According to the Economic Innovation Group, “the Opportunity Zones program provides a tax incentive for investors to re-invest their realised capital gains into Opportunity Funds that are dedicated to investing into Opportunity Zones designated by the chief executives of every US state and territory”.
Calton believes “we are on the cusp of fund activity”. It helps that the IRS issued guidelines on how to achieve Opportunity Zone Fund certification in April this year.
“We are not actively working on any mandates but I would expect to see things happen within the next 12 months,” she adds.
Key to these fund product developments is the ability to deliver seamless operations at the back-office, so that fund managers have the confidence to launch them.
Calton comments: “For Opportunity Zone Funds there are some unique requirements from an administrative perspective such as Opportunity Zone Fund status, reporting, qualifying property review, tax basis/adjustment tracking and pre/post tax internal rate of return.”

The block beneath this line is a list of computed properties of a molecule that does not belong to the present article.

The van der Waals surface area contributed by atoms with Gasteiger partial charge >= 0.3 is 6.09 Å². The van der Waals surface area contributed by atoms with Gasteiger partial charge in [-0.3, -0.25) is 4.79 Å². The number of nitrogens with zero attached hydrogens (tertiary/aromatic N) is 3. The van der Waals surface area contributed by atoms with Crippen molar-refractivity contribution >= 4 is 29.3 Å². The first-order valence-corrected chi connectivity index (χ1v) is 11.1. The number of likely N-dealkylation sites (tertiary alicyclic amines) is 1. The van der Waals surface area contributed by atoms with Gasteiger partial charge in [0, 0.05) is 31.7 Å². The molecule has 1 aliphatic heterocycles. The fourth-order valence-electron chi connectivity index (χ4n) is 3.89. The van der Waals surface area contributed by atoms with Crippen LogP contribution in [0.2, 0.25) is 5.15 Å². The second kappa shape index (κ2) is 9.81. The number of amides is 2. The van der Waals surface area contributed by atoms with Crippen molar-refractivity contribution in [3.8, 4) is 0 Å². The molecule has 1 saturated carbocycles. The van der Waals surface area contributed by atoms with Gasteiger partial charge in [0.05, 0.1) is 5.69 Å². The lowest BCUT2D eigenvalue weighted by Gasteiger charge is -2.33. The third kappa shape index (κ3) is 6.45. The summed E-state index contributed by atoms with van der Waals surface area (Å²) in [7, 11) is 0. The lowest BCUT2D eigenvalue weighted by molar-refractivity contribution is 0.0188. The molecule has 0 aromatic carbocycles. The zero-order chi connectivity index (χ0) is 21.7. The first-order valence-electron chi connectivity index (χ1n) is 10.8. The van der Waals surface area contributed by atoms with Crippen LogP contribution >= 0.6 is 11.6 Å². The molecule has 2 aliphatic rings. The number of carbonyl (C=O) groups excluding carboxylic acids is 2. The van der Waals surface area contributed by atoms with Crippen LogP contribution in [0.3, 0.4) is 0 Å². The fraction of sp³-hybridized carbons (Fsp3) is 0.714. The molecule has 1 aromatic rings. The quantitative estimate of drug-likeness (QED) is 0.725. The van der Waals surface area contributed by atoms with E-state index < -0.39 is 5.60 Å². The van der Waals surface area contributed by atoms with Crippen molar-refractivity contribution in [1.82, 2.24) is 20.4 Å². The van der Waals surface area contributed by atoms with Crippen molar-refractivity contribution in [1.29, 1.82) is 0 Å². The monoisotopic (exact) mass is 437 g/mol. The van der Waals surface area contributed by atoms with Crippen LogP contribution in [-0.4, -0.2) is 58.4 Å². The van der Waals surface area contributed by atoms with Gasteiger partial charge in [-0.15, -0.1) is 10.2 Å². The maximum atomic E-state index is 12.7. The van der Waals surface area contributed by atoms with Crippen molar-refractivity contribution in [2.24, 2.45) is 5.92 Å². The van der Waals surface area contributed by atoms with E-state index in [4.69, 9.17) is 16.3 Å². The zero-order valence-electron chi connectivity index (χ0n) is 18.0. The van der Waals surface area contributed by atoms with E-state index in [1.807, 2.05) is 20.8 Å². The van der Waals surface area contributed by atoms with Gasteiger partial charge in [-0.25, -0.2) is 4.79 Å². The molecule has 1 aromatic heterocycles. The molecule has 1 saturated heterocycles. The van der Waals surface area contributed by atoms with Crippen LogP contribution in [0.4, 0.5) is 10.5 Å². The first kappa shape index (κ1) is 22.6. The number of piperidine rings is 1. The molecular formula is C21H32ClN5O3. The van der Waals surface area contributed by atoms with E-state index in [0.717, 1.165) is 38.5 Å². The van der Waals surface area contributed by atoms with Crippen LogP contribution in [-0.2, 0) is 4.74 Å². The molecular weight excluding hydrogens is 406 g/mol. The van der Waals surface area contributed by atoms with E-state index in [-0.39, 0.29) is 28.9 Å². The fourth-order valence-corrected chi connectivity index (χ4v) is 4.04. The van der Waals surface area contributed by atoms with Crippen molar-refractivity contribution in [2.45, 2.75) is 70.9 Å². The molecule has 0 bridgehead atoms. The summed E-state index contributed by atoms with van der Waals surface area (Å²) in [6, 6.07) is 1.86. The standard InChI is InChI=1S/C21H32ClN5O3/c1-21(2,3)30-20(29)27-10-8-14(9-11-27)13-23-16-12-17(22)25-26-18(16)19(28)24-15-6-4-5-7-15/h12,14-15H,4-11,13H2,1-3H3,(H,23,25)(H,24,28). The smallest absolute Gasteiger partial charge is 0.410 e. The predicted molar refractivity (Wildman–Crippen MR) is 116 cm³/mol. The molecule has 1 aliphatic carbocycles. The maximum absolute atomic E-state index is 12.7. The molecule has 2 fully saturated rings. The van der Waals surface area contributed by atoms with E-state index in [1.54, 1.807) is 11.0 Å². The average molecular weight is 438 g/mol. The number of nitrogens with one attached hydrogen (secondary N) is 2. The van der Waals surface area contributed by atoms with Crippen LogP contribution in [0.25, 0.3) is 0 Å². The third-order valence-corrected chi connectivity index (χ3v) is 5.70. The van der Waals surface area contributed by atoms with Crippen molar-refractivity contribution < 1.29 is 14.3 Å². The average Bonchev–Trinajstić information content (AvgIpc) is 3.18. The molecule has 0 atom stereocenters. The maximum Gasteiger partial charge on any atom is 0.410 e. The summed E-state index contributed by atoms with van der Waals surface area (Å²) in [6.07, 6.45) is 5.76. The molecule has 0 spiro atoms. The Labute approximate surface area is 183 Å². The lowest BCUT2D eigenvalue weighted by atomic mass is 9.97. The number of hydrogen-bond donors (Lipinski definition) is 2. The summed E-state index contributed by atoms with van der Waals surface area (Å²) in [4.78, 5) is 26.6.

In her view, technology not only allows administrators like UMB Fund Services to adapt to product evolution, it also helps to reduce risk by having a system that can handle complexity.
“When a product emerges that is new and unique, like the Opportunity Zone Fund, you need to have a system that can track and handle compliance and reporting requirements and can capture the wide array of relevant data points specific to that product.
“The technology framework we use has been in place for almost two decades. We look at it as a partnership with our clients. When they have an investor asking for specific information or a new compliance requirement, and they need specific information in a defined format, we work closely with them to find the right solution. We understand the importance of providing assistance to their effort to be accepted and to remain on a distribution platform,” concludes Calton.